Thank you for your comment.
Are turnips & parsnips good for vata type? Thanks.
Parsnips are good while turnips are too heavy to digest and should be avoided.
I’m having trouble finding information on organic hemp protein powder and organic barley grass powder. Are they suitable for Vata dosha diet ?
Hemp belongs to the Cannabinacea family of plants, which contain the narcotic mind-altering constituent, tetrahydrocannabinol (THC), and is a controlled plant in many countries.
In Ayurvedic texts hemp is called Bhanga or Ganja. It is generally
classified as being bitter, with light, sharp and drying qualities (all these qualities disturb Vata). It is heating in potency, with a pungent or catabolic post-digestive effect. It has the special quality of Vyavayi Vikasi, meaning a drug that spreads quickly to all the tissues, and has an effect on the central nervous system
that is stimulating, then depressing.
Hemp is tamasic in terms how it affects our personality. That means that it makes our mind dull, depressed and lazy. See my post “The Three Gunas”.
I recommend finding a different source of protein.
Organic barley grass powder is also unknown to ancient Ayurveda. But barley itself is a cooling diuretic and ideal grain for Kapha. Vata should consume it occasionally (3-4 servings weekly). Wheat is the best grain for Vata..
Appreciate your reply. I have a few more for you… Protein source would be organic whey powder, organic brown rice powder and quinoa (with other cooked foods). Cacao powder, fo ti capsules, brahmi capsules. Single dairy cream and sweet and sour sauce both from the supermarket are 2 others I am unsure of. What do you think of that little lot ?
When a product is powdered its qualities remain the same, so you can look up whey, brown rice and quinoa in the food list for your dosha. Cacao is not recommended for anyone since it is tamasic (ignorant). I do not know anything about fo ti. Brahmi is a not food but medicine that needs to be taken for a reason, not just as a protein source. I like dairy cream and all dairy products, but I never use sauces from the store, I make them at home from olive or sesame oil, fresh lemon or lime, salt, sugar, and sometimes some tahini butter.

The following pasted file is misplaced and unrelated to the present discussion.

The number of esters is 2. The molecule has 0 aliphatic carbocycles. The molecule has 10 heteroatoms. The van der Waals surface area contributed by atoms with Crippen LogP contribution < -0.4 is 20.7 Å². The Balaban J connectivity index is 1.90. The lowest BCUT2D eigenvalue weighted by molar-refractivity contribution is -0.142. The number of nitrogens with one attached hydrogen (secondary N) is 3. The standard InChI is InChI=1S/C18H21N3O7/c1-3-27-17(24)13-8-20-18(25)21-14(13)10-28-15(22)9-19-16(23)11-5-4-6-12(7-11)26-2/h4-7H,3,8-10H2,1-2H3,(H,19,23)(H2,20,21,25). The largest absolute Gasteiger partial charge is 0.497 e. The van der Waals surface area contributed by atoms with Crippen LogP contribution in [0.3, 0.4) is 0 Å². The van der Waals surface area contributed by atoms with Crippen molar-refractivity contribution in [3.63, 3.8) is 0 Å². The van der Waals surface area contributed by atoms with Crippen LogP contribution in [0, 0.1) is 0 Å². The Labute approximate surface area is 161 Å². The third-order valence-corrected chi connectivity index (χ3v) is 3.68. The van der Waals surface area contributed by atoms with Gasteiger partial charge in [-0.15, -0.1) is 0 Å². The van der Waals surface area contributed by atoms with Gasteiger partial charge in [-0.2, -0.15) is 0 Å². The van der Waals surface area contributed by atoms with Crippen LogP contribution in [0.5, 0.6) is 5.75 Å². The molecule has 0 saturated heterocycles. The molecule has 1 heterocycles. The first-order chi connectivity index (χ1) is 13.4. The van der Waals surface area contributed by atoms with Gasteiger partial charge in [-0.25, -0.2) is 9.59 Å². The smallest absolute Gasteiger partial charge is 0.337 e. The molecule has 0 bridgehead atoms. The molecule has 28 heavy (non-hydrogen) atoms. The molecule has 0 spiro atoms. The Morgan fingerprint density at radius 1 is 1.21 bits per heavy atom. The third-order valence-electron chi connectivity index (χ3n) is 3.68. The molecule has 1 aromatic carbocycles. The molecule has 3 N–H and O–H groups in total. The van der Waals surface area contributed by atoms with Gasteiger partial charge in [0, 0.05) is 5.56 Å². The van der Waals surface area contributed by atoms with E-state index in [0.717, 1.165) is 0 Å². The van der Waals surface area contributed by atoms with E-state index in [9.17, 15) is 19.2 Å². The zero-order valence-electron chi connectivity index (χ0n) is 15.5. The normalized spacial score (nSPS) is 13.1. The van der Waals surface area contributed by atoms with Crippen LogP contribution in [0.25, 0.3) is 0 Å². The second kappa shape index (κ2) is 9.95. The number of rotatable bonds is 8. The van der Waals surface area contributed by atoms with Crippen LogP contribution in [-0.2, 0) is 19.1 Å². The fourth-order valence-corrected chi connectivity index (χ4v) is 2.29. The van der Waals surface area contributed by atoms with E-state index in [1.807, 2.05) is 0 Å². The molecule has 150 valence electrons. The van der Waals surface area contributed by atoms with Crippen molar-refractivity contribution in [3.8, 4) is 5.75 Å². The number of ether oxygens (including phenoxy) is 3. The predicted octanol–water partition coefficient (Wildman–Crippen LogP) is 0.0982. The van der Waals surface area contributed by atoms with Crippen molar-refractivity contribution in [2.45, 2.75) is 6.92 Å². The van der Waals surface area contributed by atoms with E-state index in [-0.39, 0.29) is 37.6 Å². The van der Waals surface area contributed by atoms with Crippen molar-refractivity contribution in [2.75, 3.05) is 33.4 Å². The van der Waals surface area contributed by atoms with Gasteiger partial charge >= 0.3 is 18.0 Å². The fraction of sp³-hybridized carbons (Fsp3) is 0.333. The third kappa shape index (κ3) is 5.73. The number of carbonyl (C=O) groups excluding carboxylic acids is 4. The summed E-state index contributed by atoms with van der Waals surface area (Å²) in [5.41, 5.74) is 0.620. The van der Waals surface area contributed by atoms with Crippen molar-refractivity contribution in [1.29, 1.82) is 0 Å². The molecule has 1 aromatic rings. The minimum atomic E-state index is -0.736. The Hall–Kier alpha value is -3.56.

Ayurveda believes that the best source of proteins is a combination of rice and lentils (Kitchari):
The combination of rice and beans make a “perfect protein”. There are 20 amino acids that combine with one another to make the proteins the body needs. Ten of them, the body can synthesize on its own. The other ten, called essential amino acids, the body does not make, meaning we must get it from our foods. So plant foods need to be combined to make a complete protein.
Rice, like most grains, is very low in the amino acid lysine. As a result, if you live on grains alone, you will likely become protein deficient. Legumes and lentils, on the other hand, have lots of lysine, but they are generally low in methionine, tryptophan and cystine. Fortunately, grains are high in these three amino acids.
So rice and beans, as found in kitchari, has been providing the ten essential amino acids and making complete proteins.
Are flax seeds OK? I’ve searched online and can’t find whether they are good for Vata.
Also, I really enjoy having smoothies with pumpkin and flax seeds for breakfast, and usually put either prunes, dried figs, or bananas in as a sweetener. Sometimes I also add avocado. Is there a better way to sweeten up my smoothie to avoid adding fruits, or is this OK? What problems does fruit in a smoothie cause?
Flax seeds balance Vata Dosha, and increase Kapha and Pitta Dosha.
Dosage- Powder 3-6 gramm